Are we prepared?
BLACKSBURG, Va. ― Recent natural and human-made disasters have forced our societies to re-consider existing emergency management systems and plans. The year was a memorable one for the many Americans impacted by disasters. Massive blizzards and floods affected dozens of states across the country. Texas and other states fought dangerous wildfires for months. Last spring, the United States was devastated by the deadliest tornadoes since the 1950s over just a few weeks. In August, a magnitude 5.8 earthquake struck Virginia and was felt as far as away New York City. It was just one of 5,017 earthquakes experienced in 2011, according to the U.S. Geological Survey. As a result, emergency management systems are asked to reflect global changes in the environments of ecosystem, politics, economy, society, technology, and international situations. So as we reflect on the past year, many wonder what lessons we learned.
In 2011, more than 1,100 American people died in weather-related incidents and more than 8,000 were injured. The year also included a record of at least 14 individual events that caused economic damage of over $1 billion and carried a collective price tag of more than $55 billion. Events such as the southern drought contrasting the floods across the northern United States represent the extreme temperature and precipitation swings that climate scientists project will become more common in the future amid a warming climate. Trends such as urban sprawl and conversion of rural land to suburban landscapes increase the likelihood that a tornado will impact densely populated areas. The wild weather of 2011 reminds us all of our increasing vulnerability and prompted an initiative to build a weather-ready nation.
Weather warnings are critical to protecting people and property. Nationally, the average lead time for tornadoes is 12 to 14 minutes, but during the various outbreaks of severe weather in 2011, tornado warnings were issued with an average lead time of approximately 25 minutes and some exceeded half an hour. Not long ago, the average lead was half as long. Warnings for flash flooding, another leading cause of weather-related fatalities, have also improved greatly with the nationwide average lead time of one hour or more. An effective warning requires that the threat be detected, notice communicated and the people in the impacted area take action to protect themselves. By helping atmospheric scientists and the emergency management community better understand how weather information is received and what triggers people to take action, we can communicate the threat more effectively and save more lives..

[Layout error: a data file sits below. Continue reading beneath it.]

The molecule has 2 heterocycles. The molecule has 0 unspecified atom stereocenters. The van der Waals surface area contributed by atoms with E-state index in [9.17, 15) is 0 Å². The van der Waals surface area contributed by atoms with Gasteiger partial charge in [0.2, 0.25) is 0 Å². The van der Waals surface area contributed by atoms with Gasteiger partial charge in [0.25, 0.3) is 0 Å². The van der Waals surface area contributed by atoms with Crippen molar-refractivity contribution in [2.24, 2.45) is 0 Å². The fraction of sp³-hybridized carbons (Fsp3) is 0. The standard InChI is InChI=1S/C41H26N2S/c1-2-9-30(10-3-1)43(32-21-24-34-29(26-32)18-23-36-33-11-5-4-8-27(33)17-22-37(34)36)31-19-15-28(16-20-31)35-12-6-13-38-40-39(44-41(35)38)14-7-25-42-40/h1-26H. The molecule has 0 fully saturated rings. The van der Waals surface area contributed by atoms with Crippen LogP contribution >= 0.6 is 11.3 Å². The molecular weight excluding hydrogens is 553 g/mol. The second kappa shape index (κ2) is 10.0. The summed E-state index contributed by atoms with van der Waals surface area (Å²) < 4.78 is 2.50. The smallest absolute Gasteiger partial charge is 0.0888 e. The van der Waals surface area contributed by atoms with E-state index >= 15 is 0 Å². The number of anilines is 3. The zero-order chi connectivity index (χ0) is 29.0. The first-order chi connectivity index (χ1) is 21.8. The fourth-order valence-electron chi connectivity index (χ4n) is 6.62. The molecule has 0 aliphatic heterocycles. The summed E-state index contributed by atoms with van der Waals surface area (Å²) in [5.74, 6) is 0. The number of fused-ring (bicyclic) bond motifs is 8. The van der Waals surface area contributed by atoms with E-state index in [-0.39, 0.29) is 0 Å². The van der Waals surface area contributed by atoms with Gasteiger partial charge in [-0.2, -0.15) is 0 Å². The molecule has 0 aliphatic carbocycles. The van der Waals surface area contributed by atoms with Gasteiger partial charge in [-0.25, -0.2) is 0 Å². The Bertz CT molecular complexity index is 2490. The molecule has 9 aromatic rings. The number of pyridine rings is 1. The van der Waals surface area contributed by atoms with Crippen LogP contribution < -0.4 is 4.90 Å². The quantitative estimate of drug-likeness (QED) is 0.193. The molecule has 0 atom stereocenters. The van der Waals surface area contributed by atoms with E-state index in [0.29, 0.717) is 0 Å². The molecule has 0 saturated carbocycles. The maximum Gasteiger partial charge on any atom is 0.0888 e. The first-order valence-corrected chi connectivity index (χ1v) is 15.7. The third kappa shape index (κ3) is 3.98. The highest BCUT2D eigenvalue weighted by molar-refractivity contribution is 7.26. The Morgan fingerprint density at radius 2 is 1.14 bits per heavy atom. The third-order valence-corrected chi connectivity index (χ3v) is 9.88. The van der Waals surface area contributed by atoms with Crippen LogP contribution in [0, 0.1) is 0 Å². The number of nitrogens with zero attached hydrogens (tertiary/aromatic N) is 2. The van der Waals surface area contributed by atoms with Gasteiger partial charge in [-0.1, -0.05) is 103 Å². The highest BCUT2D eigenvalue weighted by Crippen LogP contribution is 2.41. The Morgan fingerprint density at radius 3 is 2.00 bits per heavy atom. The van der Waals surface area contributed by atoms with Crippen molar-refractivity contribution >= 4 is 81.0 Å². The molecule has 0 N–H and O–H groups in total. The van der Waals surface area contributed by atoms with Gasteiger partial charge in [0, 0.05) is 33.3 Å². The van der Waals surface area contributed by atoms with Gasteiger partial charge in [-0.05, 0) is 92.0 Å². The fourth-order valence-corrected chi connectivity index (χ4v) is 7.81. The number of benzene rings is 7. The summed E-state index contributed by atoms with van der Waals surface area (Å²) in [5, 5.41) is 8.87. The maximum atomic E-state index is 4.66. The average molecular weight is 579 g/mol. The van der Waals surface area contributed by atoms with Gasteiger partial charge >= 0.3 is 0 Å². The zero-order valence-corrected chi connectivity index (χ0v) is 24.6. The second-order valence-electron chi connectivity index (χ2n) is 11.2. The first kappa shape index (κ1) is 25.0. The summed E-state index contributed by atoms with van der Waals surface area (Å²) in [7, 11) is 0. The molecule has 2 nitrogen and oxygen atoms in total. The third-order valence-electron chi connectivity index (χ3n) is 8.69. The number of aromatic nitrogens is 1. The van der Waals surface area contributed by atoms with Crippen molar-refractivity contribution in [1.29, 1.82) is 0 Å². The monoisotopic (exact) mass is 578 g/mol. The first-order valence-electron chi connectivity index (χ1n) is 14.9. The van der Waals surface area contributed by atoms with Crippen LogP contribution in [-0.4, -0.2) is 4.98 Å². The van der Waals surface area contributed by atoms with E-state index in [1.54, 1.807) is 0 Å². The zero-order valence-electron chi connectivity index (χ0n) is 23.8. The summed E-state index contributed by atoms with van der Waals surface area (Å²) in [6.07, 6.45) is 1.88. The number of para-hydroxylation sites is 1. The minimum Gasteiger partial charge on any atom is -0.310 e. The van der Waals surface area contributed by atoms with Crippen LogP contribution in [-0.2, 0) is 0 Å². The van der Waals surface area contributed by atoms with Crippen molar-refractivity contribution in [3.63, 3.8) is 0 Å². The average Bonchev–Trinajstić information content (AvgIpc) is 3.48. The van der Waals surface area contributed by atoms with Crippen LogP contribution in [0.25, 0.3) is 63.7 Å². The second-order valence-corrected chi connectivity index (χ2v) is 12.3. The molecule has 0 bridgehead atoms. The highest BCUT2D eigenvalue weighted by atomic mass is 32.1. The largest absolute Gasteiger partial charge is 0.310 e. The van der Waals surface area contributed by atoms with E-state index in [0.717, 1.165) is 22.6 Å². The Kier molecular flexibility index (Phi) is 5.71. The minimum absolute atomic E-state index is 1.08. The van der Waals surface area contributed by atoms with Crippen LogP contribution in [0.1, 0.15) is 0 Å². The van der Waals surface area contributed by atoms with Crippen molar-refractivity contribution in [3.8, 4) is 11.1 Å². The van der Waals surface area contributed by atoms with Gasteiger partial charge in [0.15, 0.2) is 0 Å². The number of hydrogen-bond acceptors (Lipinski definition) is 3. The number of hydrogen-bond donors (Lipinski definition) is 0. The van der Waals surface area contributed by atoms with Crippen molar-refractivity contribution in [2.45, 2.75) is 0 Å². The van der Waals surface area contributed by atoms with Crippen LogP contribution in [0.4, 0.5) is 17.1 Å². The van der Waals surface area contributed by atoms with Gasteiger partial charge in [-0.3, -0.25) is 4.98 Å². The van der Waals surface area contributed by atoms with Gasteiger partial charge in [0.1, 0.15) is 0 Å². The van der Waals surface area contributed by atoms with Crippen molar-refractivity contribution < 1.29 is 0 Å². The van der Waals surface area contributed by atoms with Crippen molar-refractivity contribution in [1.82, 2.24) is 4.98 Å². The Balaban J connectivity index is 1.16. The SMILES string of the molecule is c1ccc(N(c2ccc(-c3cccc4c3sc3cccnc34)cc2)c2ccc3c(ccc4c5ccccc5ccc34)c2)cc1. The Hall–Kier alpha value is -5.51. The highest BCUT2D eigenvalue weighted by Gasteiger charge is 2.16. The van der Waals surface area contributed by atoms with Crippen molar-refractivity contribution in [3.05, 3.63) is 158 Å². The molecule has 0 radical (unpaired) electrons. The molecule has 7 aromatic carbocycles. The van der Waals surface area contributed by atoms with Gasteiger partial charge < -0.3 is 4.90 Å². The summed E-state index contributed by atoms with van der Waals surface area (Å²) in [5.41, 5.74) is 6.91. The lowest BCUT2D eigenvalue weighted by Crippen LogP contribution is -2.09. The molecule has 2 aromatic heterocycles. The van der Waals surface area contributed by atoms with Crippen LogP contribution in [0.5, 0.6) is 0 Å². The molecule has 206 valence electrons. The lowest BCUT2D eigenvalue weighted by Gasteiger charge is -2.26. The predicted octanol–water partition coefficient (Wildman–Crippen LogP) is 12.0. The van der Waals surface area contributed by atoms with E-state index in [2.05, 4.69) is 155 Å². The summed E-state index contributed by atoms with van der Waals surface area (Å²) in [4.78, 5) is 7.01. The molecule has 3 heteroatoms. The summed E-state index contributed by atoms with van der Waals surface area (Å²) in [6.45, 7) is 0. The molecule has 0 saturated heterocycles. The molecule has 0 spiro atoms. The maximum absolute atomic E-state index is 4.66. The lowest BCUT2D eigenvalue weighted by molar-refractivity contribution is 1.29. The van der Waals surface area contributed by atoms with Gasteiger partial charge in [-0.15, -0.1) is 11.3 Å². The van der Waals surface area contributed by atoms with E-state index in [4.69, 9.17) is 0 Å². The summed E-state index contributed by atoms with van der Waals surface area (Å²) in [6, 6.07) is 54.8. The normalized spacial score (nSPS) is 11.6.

Various types of major pollution incidents continue to occur, which have an important impact on the ecological environment, people’s health and social development. The U.S. Environmental Protection Agency (EPA) established the Environmental Response Laboratory Network (ERLN) to assist in addressing chemical, biological, and radiological threats during nationally significant incidents. The ERLN is managed by the EPA’s Office of Emergency Management and serves as a national network of laboratories that can be accessed as needed to support large-scale environmental responses by providing consistent analytical capabilities, capacities, and quality data in a systematic, coordinated response. The ERLN integrates capabilities of existing public sector laboratories with accredited private sector labs to support environmental responses. The ERLN provides an environmental laboratory testing capability and capacity to meet EPA’s responsibilities for surveillance, response, decontamination and recovery from incidents involving release of chemical, biological, or radiological contaminants; facilitates coordination of laboratories capable of responding efficiently and effectively to incidents; and establishes relationships and priorities with other federal laboratory networks through the Integrated Consortium of Laboratory Networks (ICLN) in preparation for a major environmental event. Implementing the concept of scientific development and constructing a harmonious society needs to solve environmental risks properly. Based on the analysis of the main problems to the regional emergency management of sudden environmental incidents, the suggestion of an environmental emergency management system (E2MS) of regional emergency pollution accidents was mainly concerned with constructing a regional emergency management information system, improving environmental protection and risk management infrastructure, building a regional environmental emergencies sudden decision support system, perfecting an emergency management mechanism and increasing the level of risk management.